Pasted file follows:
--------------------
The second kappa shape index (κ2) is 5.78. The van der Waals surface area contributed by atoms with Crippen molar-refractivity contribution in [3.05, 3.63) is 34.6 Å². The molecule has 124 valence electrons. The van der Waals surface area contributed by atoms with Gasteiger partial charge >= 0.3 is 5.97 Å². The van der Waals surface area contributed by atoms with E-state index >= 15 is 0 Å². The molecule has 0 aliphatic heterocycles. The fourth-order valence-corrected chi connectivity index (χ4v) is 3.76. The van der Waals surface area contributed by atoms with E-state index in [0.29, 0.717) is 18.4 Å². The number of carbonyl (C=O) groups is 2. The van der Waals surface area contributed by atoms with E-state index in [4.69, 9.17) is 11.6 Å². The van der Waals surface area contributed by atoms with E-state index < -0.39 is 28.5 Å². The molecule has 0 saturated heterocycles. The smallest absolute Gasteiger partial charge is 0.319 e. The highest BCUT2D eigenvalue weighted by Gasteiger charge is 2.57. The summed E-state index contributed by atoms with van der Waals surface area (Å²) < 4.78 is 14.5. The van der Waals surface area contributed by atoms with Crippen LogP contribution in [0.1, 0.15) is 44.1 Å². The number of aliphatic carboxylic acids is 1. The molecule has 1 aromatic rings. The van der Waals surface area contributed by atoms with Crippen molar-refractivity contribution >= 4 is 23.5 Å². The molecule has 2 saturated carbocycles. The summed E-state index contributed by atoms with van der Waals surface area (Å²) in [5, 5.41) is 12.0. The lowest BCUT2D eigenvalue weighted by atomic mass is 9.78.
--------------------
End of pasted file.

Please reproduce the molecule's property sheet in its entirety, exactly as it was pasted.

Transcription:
The second kappa shape index (κ2) is 5.78. The van der Waals surface area contributed by atoms with Crippen molar-refractivity contribution in [3.05, 3.63) is 34.6 Å². The molecule has 124 valence electrons. The van der Waals surface area contributed by atoms with Gasteiger partial charge >= 0.3 is 5.97 Å². The van der Waals surface area contributed by atoms with E-state index >= 15 is 0 Å². The molecule has 0 aliphatic heterocycles. The fourth-order valence-corrected chi connectivity index (χ4v) is 3.76. The van der Waals surface area contributed by atoms with E-state index in [0.29, 0.717) is 18.4 Å². The number of carbonyl (C=O) groups is 2. The van der Waals surface area contributed by atoms with E-state index in [4.69, 9.17) is 11.6 Å². The van der Waals surface area contributed by atoms with E-state index < -0.39 is 28.5 Å². The molecule has 0 saturated heterocycles. The smallest absolute Gasteiger partial charge is 0.319 e. The highest BCUT2D eigenvalue weighted by Gasteiger charge is 2.57. The summed E-state index contributed by atoms with van der Waals surface area (Å²) < 4.78 is 14.5. The van der Waals surface area contributed by atoms with Crippen LogP contribution in [0.1, 0.15) is 44.1 Å². The number of aliphatic carboxylic acids is 1. The molecule has 1 aromatic rings. The van der Waals surface area contributed by atoms with Crippen molar-refractivity contribution >= 4 is 23.5 Å². The molecule has 2 saturated carbocycles. The summed E-state index contributed by atoms with van der Waals surface area (Å²) in [5, 5.41) is 12.0. The lowest BCUT2D eigenvalue weighted by atomic mass is 9.78.